Autopsy just wants to make nasty death metal, okay? No technical this, no frip-frappity-do that, and by the re-animated corpses of hellbound souls, ain't nothing going to change about it. From the late '80s to the mid-'90s, the Bay Area band was an anomaly among speed demons: a chaotic horde given to lurching rhythms, maniacal guitar solos and drummer Chris Reifert's escaped-mental-patient howls.
For its return to KCRW's Morning Becomes Eclectic, the Detroit duo Dale Earnhardt Jr. Jr. brought with it some new tracks, a ton of dance-happy beats and, of course, a saxophone. After previously touring as a duo, Joshua Epstein and Daniel Zott brought in extra players to fill out a bigger sound, yet the simplicity of their signature pop songs still sets them apart. "War Zone" is a great indicator of what's to come on their forthcoming full-length album, due this fall.
Woody Guthrie's relationship with his home state has always been complicated. The singer-songwriter left Oklahoma and traveled the nation, composing some of the best-known songs of his time and ours. But to many in the state, his progressive political views did not fit with a strong conservative streak during the Cold War period. His reputation there is now closer to a full restoration as Oklahoma opens his archives.
Last month the Scottish electronic duo Boards Of Canada released a series of mysterious recordings of a voice reading a set of numbers. Clever fans soon realized that the numbers were a code that, once entered, in order, online, revealed a video announcing Tomorrow's Harvest, the group's first new album in eight years. On this week's All Songs Considered we finally get a preview of the album with a brand new Boards Of Canada song "Reach For The Dead."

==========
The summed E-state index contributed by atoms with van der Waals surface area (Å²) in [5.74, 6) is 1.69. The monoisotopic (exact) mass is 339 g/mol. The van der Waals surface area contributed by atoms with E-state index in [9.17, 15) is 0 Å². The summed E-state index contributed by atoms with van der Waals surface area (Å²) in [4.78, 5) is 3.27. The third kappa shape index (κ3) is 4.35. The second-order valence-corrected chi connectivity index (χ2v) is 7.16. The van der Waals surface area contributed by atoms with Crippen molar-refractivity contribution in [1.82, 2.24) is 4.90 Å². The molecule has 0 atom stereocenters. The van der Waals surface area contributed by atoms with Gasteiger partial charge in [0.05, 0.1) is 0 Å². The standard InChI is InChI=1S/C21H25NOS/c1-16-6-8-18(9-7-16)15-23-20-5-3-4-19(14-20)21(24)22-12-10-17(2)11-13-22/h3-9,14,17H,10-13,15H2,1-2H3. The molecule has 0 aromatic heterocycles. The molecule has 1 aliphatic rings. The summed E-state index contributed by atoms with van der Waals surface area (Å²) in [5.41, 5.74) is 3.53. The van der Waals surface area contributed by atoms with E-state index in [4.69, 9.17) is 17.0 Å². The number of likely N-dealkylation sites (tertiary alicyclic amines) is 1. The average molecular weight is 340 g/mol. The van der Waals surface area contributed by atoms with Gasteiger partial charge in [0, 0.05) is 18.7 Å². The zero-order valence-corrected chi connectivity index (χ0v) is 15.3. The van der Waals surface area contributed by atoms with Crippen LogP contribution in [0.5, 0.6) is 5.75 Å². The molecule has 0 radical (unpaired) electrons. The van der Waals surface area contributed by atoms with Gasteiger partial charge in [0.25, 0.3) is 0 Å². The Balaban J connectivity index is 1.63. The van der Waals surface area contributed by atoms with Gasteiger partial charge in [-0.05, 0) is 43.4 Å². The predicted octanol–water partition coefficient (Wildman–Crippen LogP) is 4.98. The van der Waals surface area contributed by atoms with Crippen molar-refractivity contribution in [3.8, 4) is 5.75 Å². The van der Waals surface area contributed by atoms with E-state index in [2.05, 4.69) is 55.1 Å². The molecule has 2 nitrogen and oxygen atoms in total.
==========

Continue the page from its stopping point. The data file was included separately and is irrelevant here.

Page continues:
Originally published on Thu January 16, 2014 2:26 pm
One of the most brilliant and exciting commemorations of the 100th anniversary of Igor Stravinsky's Rite of Spring is a new work that references the Russian composer's music — but in an entirely new cultural framework. It's a pairing of film and music called Radhe, Radhe: Rites of Holi.
The SteelDrivers' members make their third appearance on Mountain Stage, recorded live on the campus of West Virginia Wesleyan College in Buckhannon. Founded as a supergroup of Nashville studio musicians and singer-songwriters, The SteelDrivers made an immediate impact with 2008's self-titled debut.
Ivan and Alyosha started out as the duo of Tim Wilson and Ryan Carbary, with the band's name coming from characters in the Russian novel The Brothers Karamazov. The two met in 2007 and immediately attracted strong national praise for their first EP, The Verse, The Chorus.
The New York City band Vampire Weekend has carved out a sense of immaculate melancholy for our era as surely as Steely Dan once did for Upstate New York in the '70s. Characterized most immediately by the earnest, concise, sometimes surprisingly expansive vocals of Ezra Koenig, Vampire Weekend makes atmospheric music.